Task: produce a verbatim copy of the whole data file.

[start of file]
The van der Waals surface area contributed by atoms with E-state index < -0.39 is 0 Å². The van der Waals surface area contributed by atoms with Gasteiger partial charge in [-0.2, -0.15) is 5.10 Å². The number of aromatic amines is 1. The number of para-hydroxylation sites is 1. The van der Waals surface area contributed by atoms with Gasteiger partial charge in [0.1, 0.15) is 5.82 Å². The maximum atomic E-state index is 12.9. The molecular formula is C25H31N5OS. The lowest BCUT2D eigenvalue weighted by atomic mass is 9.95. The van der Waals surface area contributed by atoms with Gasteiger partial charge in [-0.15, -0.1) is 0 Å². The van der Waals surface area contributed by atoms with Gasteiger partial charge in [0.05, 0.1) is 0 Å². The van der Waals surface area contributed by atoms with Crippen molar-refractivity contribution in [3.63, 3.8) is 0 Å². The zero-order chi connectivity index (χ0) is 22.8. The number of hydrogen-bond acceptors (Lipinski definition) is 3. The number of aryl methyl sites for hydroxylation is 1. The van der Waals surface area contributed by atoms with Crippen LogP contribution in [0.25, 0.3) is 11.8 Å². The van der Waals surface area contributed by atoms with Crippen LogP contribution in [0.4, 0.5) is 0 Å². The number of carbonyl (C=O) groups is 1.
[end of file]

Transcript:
The van der Waals surface area contributed by atoms with E-state index < -0.39 is 0 Å². The van der Waals surface area contributed by atoms with Gasteiger partial charge in [-0.2, -0.15) is 5.10 Å². The number of aromatic amines is 1. The number of para-hydroxylation sites is 1. The van der Waals surface area contributed by atoms with Gasteiger partial charge in [0.1, 0.15) is 5.82 Å². The maximum atomic E-state index is 12.9. The molecular formula is C25H31N5OS. The lowest BCUT2D eigenvalue weighted by atomic mass is 9.95. The van der Waals surface area contributed by atoms with Gasteiger partial charge in [-0.15, -0.1) is 0 Å². The van der Waals surface area contributed by atoms with Gasteiger partial charge in [0.05, 0.1) is 0 Å². The van der Waals surface area contributed by atoms with Crippen molar-refractivity contribution in [3.63, 3.8) is 0 Å². The zero-order chi connectivity index (χ0) is 22.8. The number of hydrogen-bond acceptors (Lipinski definition) is 3. The number of aryl methyl sites for hydroxylation is 1. The van der Waals surface area contributed by atoms with Crippen LogP contribution in [0.25, 0.3) is 11.8 Å². The van der Waals surface area contributed by atoms with Crippen LogP contribution in [0.4, 0.5) is 0 Å². The number of carbonyl (C=O) groups is 1.